As recognized and defending AAA World Tag Team Champions, FTR are given special designation here. And, I know, while everyone loves the Acclaimed, I was surprised to find them both in the Top 20. Lastly, Colten Gunn. I will be gracious and offer congratulations; on the strength of a thankfully now over 35-match Win Streakdefeating enhancement talent after enhancement talent going back to 2020, Colten pushed the limits on my calculations. My patience was tested but not broken, unlike that winning streak. Thank you , Sting
Looking at the full history of the company, I offer this table for analysis. Notably, Matt Jackson is the only one to stay in the Top 5 all three Seasons. Expand that to the Top 10 brings Nick Jackson and Kenny Omega and the Top 20 to include Adam Page. All Elite Wrestling, indeed.
Like the last two years, the Women’s Roster top spot has gone to the current holder of the Women’s World Championship; this time around the distinction belongs to Dr. Britt Baker, DMD, who began her reign of seven-plus months at Double or Nothing. She also has the highest MPM, nearly 30% higher than her nearest competitor, coincidentally the woman she defeated for the championship, Hikaru Shida. With the inauguration of the new TBS Championship only days away, this will undoubtedly have ripple effects in 2022. In fact, the two women who will face off to be that first champion, Jade Cargill and Ruby Soho, managed to wrestle their way into Top 10. In doing so, as effective AEW rookies, these two individuals accomplished what no male first-year wrestler could do.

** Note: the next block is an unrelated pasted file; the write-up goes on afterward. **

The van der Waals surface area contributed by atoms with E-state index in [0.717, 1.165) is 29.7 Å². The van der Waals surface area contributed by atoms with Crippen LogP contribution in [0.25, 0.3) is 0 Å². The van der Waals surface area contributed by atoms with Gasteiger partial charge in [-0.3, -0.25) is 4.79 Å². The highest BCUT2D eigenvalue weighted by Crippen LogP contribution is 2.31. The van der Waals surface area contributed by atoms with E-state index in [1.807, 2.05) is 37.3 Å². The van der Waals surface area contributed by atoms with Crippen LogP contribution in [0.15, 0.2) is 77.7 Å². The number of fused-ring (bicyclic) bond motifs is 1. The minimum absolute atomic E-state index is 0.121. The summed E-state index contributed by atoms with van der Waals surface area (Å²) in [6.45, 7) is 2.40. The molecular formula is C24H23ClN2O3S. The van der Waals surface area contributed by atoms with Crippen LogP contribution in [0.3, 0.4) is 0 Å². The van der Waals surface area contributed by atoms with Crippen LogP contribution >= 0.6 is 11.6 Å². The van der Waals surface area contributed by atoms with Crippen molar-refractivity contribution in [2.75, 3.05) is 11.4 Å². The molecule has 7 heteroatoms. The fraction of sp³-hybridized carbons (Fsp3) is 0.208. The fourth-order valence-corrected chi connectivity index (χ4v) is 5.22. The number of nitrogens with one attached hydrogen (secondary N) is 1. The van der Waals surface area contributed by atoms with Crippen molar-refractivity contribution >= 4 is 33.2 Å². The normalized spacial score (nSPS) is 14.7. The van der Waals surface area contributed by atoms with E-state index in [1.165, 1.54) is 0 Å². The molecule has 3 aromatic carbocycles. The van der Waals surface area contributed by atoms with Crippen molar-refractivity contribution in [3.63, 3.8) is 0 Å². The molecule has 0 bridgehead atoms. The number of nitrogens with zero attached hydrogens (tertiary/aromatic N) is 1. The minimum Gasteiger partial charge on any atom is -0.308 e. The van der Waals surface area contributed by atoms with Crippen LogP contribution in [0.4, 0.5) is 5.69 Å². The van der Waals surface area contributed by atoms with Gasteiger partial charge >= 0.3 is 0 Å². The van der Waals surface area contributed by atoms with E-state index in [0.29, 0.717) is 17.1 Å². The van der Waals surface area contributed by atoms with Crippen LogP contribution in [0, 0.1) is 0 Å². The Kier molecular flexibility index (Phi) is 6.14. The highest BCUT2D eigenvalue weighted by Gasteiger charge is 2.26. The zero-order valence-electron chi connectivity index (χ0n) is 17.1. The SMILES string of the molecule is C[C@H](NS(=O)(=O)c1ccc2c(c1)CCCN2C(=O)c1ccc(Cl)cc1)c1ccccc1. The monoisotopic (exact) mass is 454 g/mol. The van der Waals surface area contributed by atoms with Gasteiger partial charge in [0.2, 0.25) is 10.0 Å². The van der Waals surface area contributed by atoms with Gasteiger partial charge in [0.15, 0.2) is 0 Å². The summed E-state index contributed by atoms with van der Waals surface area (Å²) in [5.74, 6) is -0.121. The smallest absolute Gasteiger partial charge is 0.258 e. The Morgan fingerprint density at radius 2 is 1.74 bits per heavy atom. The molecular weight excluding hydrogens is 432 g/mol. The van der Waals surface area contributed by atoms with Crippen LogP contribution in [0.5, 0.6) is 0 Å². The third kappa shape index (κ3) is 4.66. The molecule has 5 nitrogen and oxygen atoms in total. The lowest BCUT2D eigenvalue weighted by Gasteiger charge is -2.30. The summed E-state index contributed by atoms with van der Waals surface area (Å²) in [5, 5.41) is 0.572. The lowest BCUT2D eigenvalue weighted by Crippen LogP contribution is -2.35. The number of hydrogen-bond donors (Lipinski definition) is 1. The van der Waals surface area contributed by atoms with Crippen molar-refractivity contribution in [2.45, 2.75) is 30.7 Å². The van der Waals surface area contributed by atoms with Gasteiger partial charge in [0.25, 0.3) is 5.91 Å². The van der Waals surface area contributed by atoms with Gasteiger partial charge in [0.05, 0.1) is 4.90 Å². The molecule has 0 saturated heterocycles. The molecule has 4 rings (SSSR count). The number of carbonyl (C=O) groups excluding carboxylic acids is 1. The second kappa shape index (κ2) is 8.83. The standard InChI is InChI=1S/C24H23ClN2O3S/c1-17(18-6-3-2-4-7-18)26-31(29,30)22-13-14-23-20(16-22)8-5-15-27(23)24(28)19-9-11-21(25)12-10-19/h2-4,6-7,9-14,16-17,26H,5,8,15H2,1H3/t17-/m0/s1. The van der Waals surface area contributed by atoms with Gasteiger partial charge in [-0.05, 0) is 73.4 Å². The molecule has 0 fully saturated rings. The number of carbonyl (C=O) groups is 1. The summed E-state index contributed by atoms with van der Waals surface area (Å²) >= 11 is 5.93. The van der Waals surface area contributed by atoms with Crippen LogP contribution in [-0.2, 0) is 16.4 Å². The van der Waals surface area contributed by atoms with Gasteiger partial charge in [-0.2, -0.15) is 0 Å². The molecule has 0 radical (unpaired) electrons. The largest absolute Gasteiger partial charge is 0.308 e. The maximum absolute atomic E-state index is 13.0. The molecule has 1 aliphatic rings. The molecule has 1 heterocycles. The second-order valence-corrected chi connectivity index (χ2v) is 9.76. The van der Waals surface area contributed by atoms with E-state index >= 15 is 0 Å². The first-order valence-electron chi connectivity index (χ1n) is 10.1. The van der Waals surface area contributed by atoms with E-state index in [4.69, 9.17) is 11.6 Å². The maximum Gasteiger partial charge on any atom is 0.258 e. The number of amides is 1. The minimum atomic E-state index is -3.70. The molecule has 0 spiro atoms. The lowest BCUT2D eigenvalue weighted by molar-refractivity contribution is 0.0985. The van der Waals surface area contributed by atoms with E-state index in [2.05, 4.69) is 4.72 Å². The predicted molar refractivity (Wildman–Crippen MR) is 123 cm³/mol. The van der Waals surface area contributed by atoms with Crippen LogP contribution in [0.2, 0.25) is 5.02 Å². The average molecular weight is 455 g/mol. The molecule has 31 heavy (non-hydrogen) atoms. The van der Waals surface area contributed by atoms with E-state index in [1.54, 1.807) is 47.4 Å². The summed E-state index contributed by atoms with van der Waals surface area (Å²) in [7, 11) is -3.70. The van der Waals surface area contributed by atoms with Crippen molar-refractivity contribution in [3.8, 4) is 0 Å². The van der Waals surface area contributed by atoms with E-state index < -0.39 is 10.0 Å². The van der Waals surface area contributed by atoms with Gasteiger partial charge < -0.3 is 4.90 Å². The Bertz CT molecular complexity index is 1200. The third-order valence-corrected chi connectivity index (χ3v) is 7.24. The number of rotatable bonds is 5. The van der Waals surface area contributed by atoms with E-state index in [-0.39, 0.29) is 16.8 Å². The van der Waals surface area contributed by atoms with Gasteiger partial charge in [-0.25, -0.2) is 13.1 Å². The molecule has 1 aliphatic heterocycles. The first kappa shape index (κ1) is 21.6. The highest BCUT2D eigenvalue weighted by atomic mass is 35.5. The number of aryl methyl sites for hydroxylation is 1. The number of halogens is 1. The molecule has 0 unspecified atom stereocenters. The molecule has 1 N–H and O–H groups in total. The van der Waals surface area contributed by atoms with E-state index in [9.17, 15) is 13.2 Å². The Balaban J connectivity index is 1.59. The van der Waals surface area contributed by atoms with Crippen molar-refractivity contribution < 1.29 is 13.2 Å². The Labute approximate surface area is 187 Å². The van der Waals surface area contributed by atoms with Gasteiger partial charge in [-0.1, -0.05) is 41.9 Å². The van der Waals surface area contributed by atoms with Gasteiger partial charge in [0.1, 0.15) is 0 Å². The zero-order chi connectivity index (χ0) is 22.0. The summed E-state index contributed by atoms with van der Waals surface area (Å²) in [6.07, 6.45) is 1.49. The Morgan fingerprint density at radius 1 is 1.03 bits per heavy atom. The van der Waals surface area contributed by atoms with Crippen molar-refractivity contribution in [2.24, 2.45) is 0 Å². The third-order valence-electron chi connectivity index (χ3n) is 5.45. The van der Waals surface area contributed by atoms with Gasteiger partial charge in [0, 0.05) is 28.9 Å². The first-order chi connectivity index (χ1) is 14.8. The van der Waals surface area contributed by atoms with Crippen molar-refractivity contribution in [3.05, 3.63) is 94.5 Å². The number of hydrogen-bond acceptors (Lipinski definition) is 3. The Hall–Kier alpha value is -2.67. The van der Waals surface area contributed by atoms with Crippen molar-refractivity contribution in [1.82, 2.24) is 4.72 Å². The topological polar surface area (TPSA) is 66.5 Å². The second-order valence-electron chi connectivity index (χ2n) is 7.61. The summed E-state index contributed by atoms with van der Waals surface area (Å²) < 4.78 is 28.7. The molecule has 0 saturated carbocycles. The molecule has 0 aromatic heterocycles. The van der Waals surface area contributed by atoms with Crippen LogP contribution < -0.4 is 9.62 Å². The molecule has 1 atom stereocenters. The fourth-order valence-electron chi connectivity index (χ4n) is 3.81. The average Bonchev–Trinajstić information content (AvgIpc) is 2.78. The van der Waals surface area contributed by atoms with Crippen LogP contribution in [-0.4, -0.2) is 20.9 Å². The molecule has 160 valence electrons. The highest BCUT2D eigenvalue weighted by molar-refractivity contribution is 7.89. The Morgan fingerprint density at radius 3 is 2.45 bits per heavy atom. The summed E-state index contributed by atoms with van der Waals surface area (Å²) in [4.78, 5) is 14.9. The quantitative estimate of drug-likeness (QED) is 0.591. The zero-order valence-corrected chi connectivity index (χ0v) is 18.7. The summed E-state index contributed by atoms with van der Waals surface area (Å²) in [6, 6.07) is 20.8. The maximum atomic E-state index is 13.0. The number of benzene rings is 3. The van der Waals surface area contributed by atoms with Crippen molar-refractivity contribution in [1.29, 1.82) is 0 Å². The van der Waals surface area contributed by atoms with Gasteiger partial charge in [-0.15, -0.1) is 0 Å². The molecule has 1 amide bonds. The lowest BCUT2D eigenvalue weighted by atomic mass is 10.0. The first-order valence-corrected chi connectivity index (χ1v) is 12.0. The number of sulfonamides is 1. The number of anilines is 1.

The unique designation for Big Swole indicates that she is no longer with the company after previously being on the full-time roster. I wrote an article about her last month in the first of a the “AEW Metric-spective” series. As noted there, she was a solid performer, particularly at a time when the company was short on female talent. The fact she was in the Top 20 in all three seasons speaks to this but, unlike the men and considering the smaller roster size, this distinction is more common with eight other women able to claim the same. Emi Sakura also provides a unique case as someone who returned to the company in 2021. Despite not wrestling for the company in 2020, she earned Metrics that season by receiving Ranking Points for her inclusion on the first official list of the year and also by accruing Quality Points from past wins (ie. the wrestlers she defeated in 2019 improved their records/winning percentage by the end of 2020).
The ongoing pandemic did not slow AEW down in 2021 and they are starting 2022 in the same vein. Later this week, more new AEW programming is on its way in the form of Battle of the Belts, the at least literally synonymous if not fully-realized spiritual successor of the old NWA (and later WCW and, sigh, still later WWE) Clash of the Champions. Emphasis is mine. Whether these quarterly one-hour specials become must see television or simply an extension of Rampage remains to be seen. Can AEW top itself and continue to grow its event and match totals in 2022? I think it will be genuinely difficult even with monthly Dark tapings at Universal Studios. More importantly, can AEW top itself by continuing to grow its audience, bring back lapsed fans and increase the enjoyment as we suspend our collective disbelief while we watch men and women entertain us? I think so, I hope so and I want it to be so. Anyone with questions or comments is encouraged to respond here or on Twitter @AEWmetrics.